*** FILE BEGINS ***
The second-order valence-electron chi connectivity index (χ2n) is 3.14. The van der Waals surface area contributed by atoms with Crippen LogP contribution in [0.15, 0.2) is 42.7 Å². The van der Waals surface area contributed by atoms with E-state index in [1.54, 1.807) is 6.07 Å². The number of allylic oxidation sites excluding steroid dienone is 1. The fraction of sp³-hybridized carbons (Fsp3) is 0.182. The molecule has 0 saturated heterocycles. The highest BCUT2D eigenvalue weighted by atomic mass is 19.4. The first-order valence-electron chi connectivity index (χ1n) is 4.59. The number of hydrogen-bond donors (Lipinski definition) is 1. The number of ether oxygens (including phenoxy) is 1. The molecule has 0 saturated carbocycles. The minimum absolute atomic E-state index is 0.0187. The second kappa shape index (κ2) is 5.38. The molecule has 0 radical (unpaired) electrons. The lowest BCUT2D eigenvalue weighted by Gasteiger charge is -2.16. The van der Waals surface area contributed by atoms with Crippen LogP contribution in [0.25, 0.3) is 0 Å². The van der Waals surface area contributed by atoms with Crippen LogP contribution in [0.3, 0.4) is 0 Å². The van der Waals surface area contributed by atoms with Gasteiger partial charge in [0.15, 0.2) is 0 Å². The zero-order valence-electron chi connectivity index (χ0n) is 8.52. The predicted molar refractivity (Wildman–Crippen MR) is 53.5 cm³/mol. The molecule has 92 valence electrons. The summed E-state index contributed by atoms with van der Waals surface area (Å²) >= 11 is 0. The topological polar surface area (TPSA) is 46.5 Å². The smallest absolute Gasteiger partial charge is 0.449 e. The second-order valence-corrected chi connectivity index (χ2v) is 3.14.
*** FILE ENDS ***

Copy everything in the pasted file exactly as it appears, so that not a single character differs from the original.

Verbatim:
The second-order valence-electron chi connectivity index (χ2n) is 3.14. The van der Waals surface area contributed by atoms with Crippen LogP contribution in [0.15, 0.2) is 42.7 Å². The van der Waals surface area contributed by atoms with E-state index in [1.54, 1.807) is 6.07 Å². The number of allylic oxidation sites excluding steroid dienone is 1. The fraction of sp³-hybridized carbons (Fsp3) is 0.182. The molecule has 0 saturated heterocycles. The highest BCUT2D eigenvalue weighted by atomic mass is 19.4. The first-order valence-electron chi connectivity index (χ1n) is 4.59. The number of hydrogen-bond donors (Lipinski definition) is 1. The number of ether oxygens (including phenoxy) is 1. The molecule has 0 saturated carbocycles. The minimum absolute atomic E-state index is 0.0187. The second kappa shape index (κ2) is 5.38. The molecule has 0 radical (unpaired) electrons. The lowest BCUT2D eigenvalue weighted by Gasteiger charge is -2.16. The van der Waals surface area contributed by atoms with Crippen LogP contribution in [0.25, 0.3) is 0 Å². The van der Waals surface area contributed by atoms with Crippen LogP contribution in [0.3, 0.4) is 0 Å². The van der Waals surface area contributed by atoms with Gasteiger partial charge in [0.15, 0.2) is 0 Å². The zero-order valence-electron chi connectivity index (χ0n) is 8.52. The predicted molar refractivity (Wildman–Crippen MR) is 53.5 cm³/mol. The molecule has 92 valence electrons. The summed E-state index contributed by atoms with van der Waals surface area (Å²) >= 11 is 0. The topological polar surface area (TPSA) is 46.5 Å². The smallest absolute Gasteiger partial charge is 0.449 e. The second-order valence-corrected chi connectivity index (χ2v) is 3.14.